We are entering the season of Epiphany. It is a time to celebrate the ways in which we see God’s light shining in the world. Jesus is one of those lights.
In the first chapter of Luke we read the story of John’s birth. John was a cousin of Jesus. At his birth, Zachariah, John’s father gives him a blessing:
And you, child, will be called the prophet of the Most High;
for you will go before the Lord to prepare his ways,
to give knowledge of salvation to his people
by the forgiveness of their sins.
By the tender mercy of our God,
the dawn from on high will break upon us,
to give light to those who sit in darkness and in the shadow of death,
to guide our feet into the way of peace.
The blessing is also a prophecy that John will be the one who goes into the world to prepare people for the light of God. John’s mission is preparation.
In chapter two of Luke we find a description of Jesus given by a man named Simeon. Simeon was a religious Jew who spent time praying in the temple. He had a sense that he would not die until he had seen the messiah—the chosen one sent by God. On a particular day, he is drawn to the temple. It happens to be the day Jesus is brought for circumcision. Simeon spots Jesus and recognizes him as the messiah with this prayer to God:
Master, now you are dismissing your servant in peace,
according to your word;
for my eyes have seen your salvation,
which you have prepared in the presence of all peoples,
a light for revelation to the Gentiles
and for glory to your people Israel.”
In Luke’s gospel, right from the beginning we find Jesus’ mission as bringing light into the world. It sets the stage for everything that is to happen next. In Luke’s gospel Jesus grows up in Nazareth. It’s close enough that every year his family travels into Jerusalem for the Passover festival. We hear the story of Jesus wandering off and listening to the scholars and priests in the temple and his parents leaving without him and then having to go back and look for him.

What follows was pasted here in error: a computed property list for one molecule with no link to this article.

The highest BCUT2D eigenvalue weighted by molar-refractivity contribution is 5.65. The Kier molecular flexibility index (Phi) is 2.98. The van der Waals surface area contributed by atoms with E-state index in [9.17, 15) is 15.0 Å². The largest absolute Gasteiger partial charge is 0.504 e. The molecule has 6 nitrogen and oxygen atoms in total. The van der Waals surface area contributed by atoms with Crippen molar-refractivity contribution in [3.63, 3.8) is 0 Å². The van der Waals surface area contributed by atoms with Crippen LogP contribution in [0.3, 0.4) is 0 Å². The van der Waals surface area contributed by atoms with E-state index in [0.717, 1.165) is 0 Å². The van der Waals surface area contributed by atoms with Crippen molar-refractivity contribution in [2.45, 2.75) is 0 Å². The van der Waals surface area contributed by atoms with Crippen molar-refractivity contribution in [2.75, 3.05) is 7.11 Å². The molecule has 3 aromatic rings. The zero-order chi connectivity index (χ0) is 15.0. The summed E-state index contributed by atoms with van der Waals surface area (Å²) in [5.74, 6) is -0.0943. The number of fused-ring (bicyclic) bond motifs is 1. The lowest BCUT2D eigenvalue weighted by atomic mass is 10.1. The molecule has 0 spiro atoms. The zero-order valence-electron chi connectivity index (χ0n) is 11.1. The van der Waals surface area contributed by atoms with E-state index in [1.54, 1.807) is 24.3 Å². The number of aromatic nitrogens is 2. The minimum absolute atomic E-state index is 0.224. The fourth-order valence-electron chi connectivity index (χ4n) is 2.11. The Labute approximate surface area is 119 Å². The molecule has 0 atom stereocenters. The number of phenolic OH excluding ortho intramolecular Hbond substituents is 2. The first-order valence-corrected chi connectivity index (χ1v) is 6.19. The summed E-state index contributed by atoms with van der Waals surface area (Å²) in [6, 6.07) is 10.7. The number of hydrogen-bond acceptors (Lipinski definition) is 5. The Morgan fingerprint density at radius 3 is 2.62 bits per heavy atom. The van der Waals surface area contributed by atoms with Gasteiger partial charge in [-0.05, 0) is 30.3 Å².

The next time we read about Jesus, he and John are both adults (Luke 3:1-22). John has been living in the wilderness and preaching a message of repentance and forgiveness. The central part of this passage has to do with John’s message. He’s just as radical as Jesus as he prepares people for the message of Jesus. John recognizes that he is only laying the groundwork for Jesus and that the people who come to him need a radical shift in understanding.
John starts with name calling. We all know that if you want someone to hear what you have to say, you shouldn’t start with insults. John needs a bit of work on his communication skills but he is passionate about his message.
It was believed by many in the Jewish faith at the time that because Abraham was the ancestor of faith and the Jewish people were descended from him biologically, nothing more was needed. John asserts that the lineage that matters is not one of biology but of morality. John’s argument is that it doesn’t matter who you are descended from, if you are not living in a moral manner then your faith cannot save you.
And then John offers some specific examples of what this means. “If you have two coats you must share with anyone who has none; and whoever has food must do likewise.” To the tax collectors John said, “Collect no more than the amount prescribed for you.” For soldiers John offers this advice: “Do not extort money from anyone by threats or false accusation, and be satisfied with your wages.” The behavior John describes goes against accepted behavior. People grumbled about the wealthy who had too much while others were cold and hungry. People grumbled about the tax collectors but it was normal for them to collect more than they were entitled to. People grumbled about the soldiers but when someone threatens violence how can you resist? Does this sound familiar?